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Tropical cyclone warnings and watches are two levels of alert issued by national weather forecasting bodies to coastal areas threatened by the imminent approach of a tropical cyclone of tropical storm or hurricane intensity. They are notices to the local population and civil authorities to make appropriate preparation for the cyclone, including evacuation of vulnerable areas where necessary. It is important that interests throughout the area of an alert make preparations to protect life and property, and do not disregard it on the strength of the detailed forecast track. Tropical cyclones are not points, and forecasting their track remains an uncertain science.
expected within 36 hours.
possible within 48 hours.
|Tropical Storm Warning
Tropical storm conditions expected within 36 hours.
|Tropical Storm Watch
Tropical storm conditions possible within 48 hours.
|Storm Surge Warning
Life-threatening inundation from storm surge possible within 36 hours.
|Storm Surge Watch
Life-threatening inundation from storm surge possible within 48 hours.
New tropical cyclone position and forecast information is available at least every twelve hours in the Southern Hemisphere and at least every six hours in the Northern Hemisphere from Regional Specialized Meteorological Centers and Tropical Cyclone Warning Centers. In conjunction with the National Hurricane Center, the national meteorological and hydrological services of Central America, the northern Atlantic Ocean, and the northeastern Pacific Ocean east of the 140th meridian west, excluding mainland Africa and Europe, all issue tropical storm/hurricane watches and warnings. Tropical storm watches are issued when gale and storm force winds of between 34–63 knots (39–73 mph; 63–118 km/h) are possible, within 48 hours in a specified area in association with a tropical, subtropical or post-tropical cyclone. These watches are upgraded to tropical storm warnings, when gale and storm force winds become expected to occur somewhere in the warning area within 36 hours. Hurricane watches are issued when sustained winds of 64 knots (74 mph; 119 km/h) are possible, within 48 hours in a specified area in association with a tropical, subtropical or post-tropical cyclone. These warnings are upgraded to hurricane warnings, when hurricane-force winds become expected to occur somewhere in the warning area within 36 hours.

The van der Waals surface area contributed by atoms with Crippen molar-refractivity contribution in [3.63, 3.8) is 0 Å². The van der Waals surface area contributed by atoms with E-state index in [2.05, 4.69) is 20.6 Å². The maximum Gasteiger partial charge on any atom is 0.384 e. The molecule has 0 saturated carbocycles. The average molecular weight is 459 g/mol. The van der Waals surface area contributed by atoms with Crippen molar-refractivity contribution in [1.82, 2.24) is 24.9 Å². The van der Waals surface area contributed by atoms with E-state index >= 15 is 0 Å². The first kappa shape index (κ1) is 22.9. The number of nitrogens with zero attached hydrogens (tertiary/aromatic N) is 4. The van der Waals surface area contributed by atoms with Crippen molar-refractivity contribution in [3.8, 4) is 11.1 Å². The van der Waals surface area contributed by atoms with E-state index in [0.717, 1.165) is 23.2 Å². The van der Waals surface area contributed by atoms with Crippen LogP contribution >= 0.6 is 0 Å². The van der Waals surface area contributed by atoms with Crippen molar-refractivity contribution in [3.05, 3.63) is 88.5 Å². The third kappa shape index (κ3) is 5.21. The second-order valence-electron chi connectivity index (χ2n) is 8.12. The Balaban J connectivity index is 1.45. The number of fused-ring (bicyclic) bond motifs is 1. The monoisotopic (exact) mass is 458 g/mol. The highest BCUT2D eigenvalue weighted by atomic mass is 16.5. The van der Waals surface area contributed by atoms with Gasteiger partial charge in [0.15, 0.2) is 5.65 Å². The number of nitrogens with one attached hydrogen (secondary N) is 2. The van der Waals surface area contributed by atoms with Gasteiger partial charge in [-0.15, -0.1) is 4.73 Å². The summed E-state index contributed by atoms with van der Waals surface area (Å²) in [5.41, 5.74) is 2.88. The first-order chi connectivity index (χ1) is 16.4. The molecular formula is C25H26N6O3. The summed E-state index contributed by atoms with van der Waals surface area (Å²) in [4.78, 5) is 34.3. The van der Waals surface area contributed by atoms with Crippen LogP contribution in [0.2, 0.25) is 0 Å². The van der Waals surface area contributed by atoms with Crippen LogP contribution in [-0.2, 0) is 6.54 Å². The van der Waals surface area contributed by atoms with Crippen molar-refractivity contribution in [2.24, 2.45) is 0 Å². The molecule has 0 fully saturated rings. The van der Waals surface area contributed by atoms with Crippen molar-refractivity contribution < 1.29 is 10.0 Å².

Because hurricane preparedness activities become difficult once winds reach tropical storm force, the hurricane watch and warnings are issued in advance of the anticipated onset of tropical-storm-force winds, rather than in advance of the anticipated onset of hurricane-force winds. At times a tropical storm warning and a hurricane watch can both be in effect due to uncertainties in the forecast. These watches and warnings are also issued by the Central Pacific Hurricane Center for the Hawaiian Islands and the Weather Forecast Office in Guam for parts of Micronesia but not for American Samoa due to an international agreement.
Within the United States an extreme wind warning is issued by the National Weather Service for any land areas that are expected to be impacted by a major (Category 3 or higher) hurricane and by sustained surface winds greater than or equal to 100 knots (115 mph; 185 km/h). The warning is issued just prior to when the strongest winds of the eyewall are expected to impact an area. The warning is to be issued for the smallest area possible, and be valid for times of two hours or less. It was developed in response to confusion resulting from the landfall of Hurricane Katrina. NWS offices in Jackson and New Orleans/Baton Rouge issued 11 tornado warnings for areas that would not experience an actual tornado, but would experience extreme wind speeds commonly associated with tornadoes. The extreme wind warning is now expected to be used in these situations.